Justin Wells, Studio HBA says mid-range hospitality market is experiencing a boom in Dubai

Justin-Wales

The mid-range hospitality market has seen a continued influx across the GCC region in the past couple of years, with Dubai taking centre-stage for countless completed projects and ones that are currently in the pipeline. A number of interior design firms in the region are now working on hospitality projects that aren’t just focused on luxury, but about creating unique experiences.

One of the pioneering firms in this area of design is Studio HBA, run by Australian architect Justin Wells.

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Wells has been a registered architect for more than 20 years and has owned and run companies in Australasia and South East Asia, focusing on the hospitality market. He describes Australia as a tough market where design is plentiful but work is few, resulting in ruthless competition. These circumstances led Wells to consider working overseas, and eventually landing an opportunity to run Studio HBA in Dubai.

“I was pretty adamant that I wanted to be a genuine contributor to something different. And the Middle East for me was the big show. And everyone wants a ticket to the big show,” explains Wells.

Building relationships with operators, developers and consultants was paramount when developing Studio HBA, but Wells explains that an insatiable appetite to understand and learn more about Studio HBA came about from the beginning. People were curious to know the difference between the two practices and how they worked.

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Bar at Aloft Deira City Centre features signature lighting pieces.

So, what is the difference?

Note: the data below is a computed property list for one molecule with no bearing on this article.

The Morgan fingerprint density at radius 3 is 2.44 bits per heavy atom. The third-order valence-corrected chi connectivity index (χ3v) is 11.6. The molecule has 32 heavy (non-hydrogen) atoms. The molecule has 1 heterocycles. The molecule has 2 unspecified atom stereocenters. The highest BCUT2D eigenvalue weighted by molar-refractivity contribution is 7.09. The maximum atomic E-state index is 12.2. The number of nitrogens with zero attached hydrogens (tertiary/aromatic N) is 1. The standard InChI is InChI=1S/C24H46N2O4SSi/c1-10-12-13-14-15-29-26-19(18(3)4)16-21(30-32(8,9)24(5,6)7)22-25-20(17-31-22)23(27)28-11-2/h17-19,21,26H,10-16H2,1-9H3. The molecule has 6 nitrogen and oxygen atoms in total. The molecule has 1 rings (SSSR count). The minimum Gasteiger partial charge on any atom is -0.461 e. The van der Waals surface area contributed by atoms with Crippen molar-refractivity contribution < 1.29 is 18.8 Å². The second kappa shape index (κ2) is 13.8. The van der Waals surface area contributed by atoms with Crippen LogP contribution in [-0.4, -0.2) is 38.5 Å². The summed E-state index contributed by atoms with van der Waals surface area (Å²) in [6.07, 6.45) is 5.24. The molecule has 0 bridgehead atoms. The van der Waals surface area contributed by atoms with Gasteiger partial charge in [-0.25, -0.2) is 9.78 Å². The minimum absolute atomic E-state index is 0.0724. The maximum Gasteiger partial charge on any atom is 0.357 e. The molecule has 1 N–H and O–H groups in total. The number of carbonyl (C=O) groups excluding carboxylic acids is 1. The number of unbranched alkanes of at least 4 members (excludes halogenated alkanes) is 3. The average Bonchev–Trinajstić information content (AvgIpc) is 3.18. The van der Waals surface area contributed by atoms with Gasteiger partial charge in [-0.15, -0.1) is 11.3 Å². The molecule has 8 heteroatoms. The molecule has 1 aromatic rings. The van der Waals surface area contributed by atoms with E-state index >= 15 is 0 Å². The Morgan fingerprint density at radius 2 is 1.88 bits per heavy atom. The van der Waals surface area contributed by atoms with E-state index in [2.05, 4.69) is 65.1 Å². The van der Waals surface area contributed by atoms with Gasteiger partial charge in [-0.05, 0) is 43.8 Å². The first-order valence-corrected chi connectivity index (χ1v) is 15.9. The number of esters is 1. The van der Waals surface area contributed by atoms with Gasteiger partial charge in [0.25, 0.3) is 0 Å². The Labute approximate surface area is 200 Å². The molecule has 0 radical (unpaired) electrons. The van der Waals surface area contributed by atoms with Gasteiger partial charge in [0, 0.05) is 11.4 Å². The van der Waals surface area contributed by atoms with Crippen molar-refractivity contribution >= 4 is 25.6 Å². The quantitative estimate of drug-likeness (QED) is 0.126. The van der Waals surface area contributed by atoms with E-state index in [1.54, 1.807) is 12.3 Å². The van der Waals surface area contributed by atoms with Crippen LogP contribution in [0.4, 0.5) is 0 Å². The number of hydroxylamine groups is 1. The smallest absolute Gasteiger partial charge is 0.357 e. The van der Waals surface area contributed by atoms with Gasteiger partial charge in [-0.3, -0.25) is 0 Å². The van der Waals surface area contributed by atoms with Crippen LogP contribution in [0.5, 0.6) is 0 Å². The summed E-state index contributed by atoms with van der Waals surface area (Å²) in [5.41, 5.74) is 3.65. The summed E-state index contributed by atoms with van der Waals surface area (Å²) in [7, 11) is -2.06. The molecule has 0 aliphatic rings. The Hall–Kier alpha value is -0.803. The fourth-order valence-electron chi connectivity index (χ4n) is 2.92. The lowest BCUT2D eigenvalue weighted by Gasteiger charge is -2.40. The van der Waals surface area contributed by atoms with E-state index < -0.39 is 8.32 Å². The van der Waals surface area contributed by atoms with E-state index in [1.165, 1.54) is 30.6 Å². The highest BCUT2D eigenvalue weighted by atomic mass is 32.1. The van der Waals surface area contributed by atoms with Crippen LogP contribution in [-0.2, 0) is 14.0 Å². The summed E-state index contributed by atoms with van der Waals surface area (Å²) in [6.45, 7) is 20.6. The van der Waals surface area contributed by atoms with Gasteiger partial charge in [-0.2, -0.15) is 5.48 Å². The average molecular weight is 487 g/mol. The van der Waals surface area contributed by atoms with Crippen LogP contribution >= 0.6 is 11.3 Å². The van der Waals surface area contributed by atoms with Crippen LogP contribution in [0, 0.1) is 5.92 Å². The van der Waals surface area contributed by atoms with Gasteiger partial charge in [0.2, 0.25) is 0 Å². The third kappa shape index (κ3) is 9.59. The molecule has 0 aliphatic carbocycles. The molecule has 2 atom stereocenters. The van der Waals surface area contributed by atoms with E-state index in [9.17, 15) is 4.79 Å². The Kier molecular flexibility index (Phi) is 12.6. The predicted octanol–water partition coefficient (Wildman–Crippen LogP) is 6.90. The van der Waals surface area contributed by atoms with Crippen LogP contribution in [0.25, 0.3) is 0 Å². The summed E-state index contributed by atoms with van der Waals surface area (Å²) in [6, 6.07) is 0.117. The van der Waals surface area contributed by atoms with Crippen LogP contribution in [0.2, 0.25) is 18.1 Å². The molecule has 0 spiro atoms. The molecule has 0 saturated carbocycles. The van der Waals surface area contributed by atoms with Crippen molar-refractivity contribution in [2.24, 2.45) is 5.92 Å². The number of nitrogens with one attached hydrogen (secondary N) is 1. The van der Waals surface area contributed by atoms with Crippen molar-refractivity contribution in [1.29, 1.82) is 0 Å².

According to Wells, HBA has been well-known around the world for more than 50 years for its luxury hospitality. Studio HBA, on the other hand, opened only nine years ago, at the time solely dedicated to mid-scale, lifestyle hospitality. It provides a more customisable service and one that is more agile due to the kinds of brands that it works with.

Studio HBA has now developed to look at different services such as residential, retail, and food and beverage, among others, but its key differentiator is where it positions itself in the hospitality sector. And since mid-range has become such a growing market in the GCC, Studio HBA already has a large number of projects under its belt.

“The Middle East is the second most affluent market in the world that I can think of for mid-scale because it is a very mature market with luxury brands. The appetite for luxury and five-star is well-founded here, but then there is a gaping hole in offerings,” says Wells.

“The world has changed with the global financial crisis. Developers are now approaching return on investment differently, not wanting to wait 12 years and instead focusing on six years. Mid-scale hotels are a model that offers a faster return.”

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Pops of colour brighten the lounge at the Aloft Al Raffa.

Wells adds that mid-scale hospitality has also become a global trend, with millennials seeking more authentic experiences and stories to share about their travels, and some of the lifestyle brands on offer allow a more creative freedom in the design.

“You can see these major operators from around the world are moving and have been moving for some time towards new brands, almost a reinvention or recalibration of existing brands to offer something a bit more tech-savvy or social media focused. Call it what you will, but the experience that these people take away is based on all these mid-range lifestyle brands. We have seen that as a global trend and it’s going to keep going,” says Wells.

He adds that the interest and appetite for these lifestyle brands in the Middle East is unbelievable. “We are very busy here and it is again because of the mature market and realising that 2020 is coming, and beyond 2020 as well, which I think is going to be the next wave. And beyond that is still [the 2022 World Cup in] Qatar.

People want to come to Dubai because it has positioned itself as a global city. So it needs to cater to the full spectrum of travellers – that is a cost point and it is also symbiotic that the accommodation offerings here are part of the experience,” he explains.